CCN meeting | Ian Apperly, School of Psychology, University of Birmingham, U.K.

22-11-2018 from 15:00 to 16:00
Henri Dunantlaan 2, room 4.2
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Why are there gaps between mindreading competence and performance?


We know that adults have the competence to mindread ¬ to represent the

beliefs, desires and intentions of others - and there is evidence that at

least some mindreading is performed with a significant degree of

automaticity. Why, then, do we sometimes appear not to mindread

successfully, and why do some people seem better at this than others?

I will argue that much mindreading occurs spontaneously rather than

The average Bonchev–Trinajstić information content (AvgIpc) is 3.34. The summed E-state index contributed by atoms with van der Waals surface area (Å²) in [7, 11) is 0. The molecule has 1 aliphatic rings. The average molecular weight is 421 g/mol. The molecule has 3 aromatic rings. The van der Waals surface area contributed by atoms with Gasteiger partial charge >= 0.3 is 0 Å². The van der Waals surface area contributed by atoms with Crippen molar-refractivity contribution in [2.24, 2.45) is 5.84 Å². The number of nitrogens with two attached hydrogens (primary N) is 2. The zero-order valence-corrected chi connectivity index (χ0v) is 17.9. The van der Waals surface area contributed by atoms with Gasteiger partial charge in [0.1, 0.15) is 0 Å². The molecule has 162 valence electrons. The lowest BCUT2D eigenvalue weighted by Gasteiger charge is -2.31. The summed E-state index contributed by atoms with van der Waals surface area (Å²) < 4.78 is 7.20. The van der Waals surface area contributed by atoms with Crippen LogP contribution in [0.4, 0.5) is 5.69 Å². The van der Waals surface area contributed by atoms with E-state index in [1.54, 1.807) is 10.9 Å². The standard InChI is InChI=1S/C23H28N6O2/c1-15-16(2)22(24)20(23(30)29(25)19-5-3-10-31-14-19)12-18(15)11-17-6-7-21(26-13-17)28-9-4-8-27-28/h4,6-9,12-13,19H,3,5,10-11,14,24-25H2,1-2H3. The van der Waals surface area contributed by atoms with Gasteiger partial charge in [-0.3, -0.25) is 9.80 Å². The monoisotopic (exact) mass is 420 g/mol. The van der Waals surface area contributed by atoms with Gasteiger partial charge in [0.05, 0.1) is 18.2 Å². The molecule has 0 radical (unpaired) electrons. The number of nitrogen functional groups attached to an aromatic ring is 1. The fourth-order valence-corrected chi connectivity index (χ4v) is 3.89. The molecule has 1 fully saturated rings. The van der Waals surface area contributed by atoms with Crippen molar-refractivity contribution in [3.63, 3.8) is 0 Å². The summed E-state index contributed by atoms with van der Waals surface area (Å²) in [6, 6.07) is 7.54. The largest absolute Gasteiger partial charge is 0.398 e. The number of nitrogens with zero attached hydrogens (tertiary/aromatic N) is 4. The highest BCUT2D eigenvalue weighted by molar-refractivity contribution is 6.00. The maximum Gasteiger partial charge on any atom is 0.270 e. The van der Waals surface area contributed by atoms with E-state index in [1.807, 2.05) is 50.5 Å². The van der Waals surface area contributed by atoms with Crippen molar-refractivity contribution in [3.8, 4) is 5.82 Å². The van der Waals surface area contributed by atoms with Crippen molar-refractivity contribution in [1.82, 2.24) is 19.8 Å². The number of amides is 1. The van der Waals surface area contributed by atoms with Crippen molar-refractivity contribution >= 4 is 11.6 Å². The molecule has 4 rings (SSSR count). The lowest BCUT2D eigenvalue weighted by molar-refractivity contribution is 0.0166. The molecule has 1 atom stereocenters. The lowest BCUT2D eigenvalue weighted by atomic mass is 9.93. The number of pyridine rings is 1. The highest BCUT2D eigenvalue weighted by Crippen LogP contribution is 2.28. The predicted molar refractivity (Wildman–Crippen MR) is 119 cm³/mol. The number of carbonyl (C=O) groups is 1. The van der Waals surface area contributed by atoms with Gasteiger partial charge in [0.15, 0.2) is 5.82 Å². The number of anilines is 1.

automatically. Spontaneous mindreading does not require explicit

prompting, but is conditional on motivation and on the availability of

sufficient cognitive resources. I will also argue that whether mental

states are inferred automatically, spontaneously, or under instruction,

there is no guarantee that this information will be integrated to guide

ongoing behaviour, in social interaction or communication. Such

integration also requires motivation and cognitive resources. The need for

motivation and cognitive resources opens the door to predictable patterns

of variable performance in mindreading, both within and between

individuals. Finally, I will argue that some mindreading requires

uncertain, ³abductive² inferences, which are likely to highly dependent on

familiarity with the situation in which the inference is made, and

therefore variable within and between individuals in different contexts

and cultures.